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The Upsides to Russia's Ruble Collapse

In early December, President Vladimir Putin delivered his annual address to the Federal Assembly. I believe anybody reading this column would have been able to shorten that speech to just one or two words; awful or really awful (I'm being polite). It has certainly been the worst year for the ruble since 1998 and also the worst for investors and businesses over the past 15 years.

Not because of the scale of the stock market or economic collapse — the second half of 2008 was much worse for the former and 2009 worse for the latter — but because of the reasons for the collapse and the uncertainty over what happens next. In 2009 the issue was a relatively straightforward economic problem. As we head into 2015 it is the geo-political overhang which causes the greater concern.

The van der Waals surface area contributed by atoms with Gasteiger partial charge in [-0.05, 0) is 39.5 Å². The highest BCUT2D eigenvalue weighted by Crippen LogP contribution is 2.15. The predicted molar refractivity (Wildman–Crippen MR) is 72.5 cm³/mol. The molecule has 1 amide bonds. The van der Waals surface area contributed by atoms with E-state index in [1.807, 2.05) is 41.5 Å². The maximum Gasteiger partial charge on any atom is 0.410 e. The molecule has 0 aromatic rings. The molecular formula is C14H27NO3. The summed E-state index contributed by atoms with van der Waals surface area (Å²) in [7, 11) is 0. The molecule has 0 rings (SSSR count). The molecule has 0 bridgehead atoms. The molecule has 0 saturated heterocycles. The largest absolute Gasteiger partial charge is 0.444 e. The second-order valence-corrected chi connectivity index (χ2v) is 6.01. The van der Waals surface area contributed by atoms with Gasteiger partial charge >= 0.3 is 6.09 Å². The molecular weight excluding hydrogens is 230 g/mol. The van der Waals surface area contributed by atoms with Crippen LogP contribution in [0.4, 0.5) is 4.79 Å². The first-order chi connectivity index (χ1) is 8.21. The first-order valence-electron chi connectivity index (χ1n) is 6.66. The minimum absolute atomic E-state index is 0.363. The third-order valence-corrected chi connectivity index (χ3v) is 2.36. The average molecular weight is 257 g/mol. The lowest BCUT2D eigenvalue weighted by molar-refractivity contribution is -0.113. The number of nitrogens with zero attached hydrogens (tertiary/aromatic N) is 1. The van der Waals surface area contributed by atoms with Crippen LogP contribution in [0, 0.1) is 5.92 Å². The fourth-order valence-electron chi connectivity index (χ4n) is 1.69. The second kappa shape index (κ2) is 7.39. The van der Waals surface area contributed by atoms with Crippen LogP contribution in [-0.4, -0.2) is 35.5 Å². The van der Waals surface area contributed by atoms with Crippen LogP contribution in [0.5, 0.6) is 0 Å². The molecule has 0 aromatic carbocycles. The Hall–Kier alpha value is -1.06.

One of the reasons why 2014 has been such a bad year for the markets and the economy is because the foundations upon which the economy and asset valuations are supported were already in a weakened state well before the events of this year piled on the pressure. I have written several times about the specific reasons for the decline in the economy through 2013, i.e. from 3.4 percent growth in 2012 to only 1.3 percent last year.

The summary point is that the country had lived too long on hydrocarbon export revenues, which totalled $3 trillion since 2000, without any serious effort to reform the economy and simply ran out of time. To be exact, it ran out of growth drivers as the consumer retrenched and capital investment fell.